Most eye-popping credit is H.R. Giger as as a creative consultant, but apparently it was so last-minute that he didn't actually do any designs for them. They showed him some pictures and he said "that's nice".
The language transplant is weird. They're not trying to imply that Germany won the war, but instead they're merely doing to Americans what Hollywood's spent the best part of a century doing to the non-English-speaking world. However every so often they'll drop in a "bullshit", "hello" or "okay" for flavour, which some actors handle more convincingly than others. I also noticed that they didn't subtitle "fistfucking". However sometimes it's fun just listening to all the German, since there's no better language for a stern lady doctor to be authoritarian in, or for cops to get angry with each other.
I've got to mention the trailers that came with it, by the way. I love Troma, not just as a movie studio but as a distributor. You'll be enjoying tasters for Terror Firmer (which looks awesome), Sgt Kabukiman NYPD and Class of Nuke 'Em High Part II: Subhumanoid Meltdown when suddenly you find yourself watching a trailer for The Stendahl Syndrome. Yes, Troma distributed a Dario Argento movie. Admittedly that's not half as freaky as them getting their hands on Miyazaki's My Neighbour Totoro, but it's still surreal.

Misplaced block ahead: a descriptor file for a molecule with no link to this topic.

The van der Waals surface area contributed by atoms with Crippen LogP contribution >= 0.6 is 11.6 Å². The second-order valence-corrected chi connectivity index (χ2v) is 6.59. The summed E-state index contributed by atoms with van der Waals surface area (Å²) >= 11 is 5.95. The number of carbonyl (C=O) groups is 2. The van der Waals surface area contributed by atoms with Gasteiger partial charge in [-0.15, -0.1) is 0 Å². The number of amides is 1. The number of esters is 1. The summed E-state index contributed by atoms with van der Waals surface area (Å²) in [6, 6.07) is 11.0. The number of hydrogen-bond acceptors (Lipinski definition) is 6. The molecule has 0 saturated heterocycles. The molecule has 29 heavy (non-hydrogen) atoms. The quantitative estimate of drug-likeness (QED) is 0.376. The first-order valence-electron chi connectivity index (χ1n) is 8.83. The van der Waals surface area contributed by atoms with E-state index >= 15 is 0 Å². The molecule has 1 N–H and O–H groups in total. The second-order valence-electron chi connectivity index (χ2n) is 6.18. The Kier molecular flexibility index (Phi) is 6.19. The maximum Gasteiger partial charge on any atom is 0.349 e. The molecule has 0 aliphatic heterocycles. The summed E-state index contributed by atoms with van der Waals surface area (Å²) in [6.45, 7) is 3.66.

At the end of the day, though, it all comes back to the gay. You've got naked men's bottoms. You've got a gender-reversed parody of the Psycho shower scene. You've got the fantasy of a straight man having to dress up in fetish wear and cruise nightclubs. You've got that manifesto moment at the end with the gun, which I have to admit was a cool surprise. You've got gender-reversing of the male gaze you generally get in movies, which means that a hot woman can take off most of her clothes and then get treated like a human being instead of eye candy. The movie's not as funny as I'd expected, incidentally, although it does have a few laughs.
Would I recommend it? If you're gay, maybe. If you're not confident with your sexuality, hell no. It's in no way a good or even memorably bad film, but I admire its earnestness. If nothing else, I appreciate the surprise factor of a movie called Killer Condom not being even slightly interested in naked women. They should show this movie on a major US network channel at prime time. That would be funny.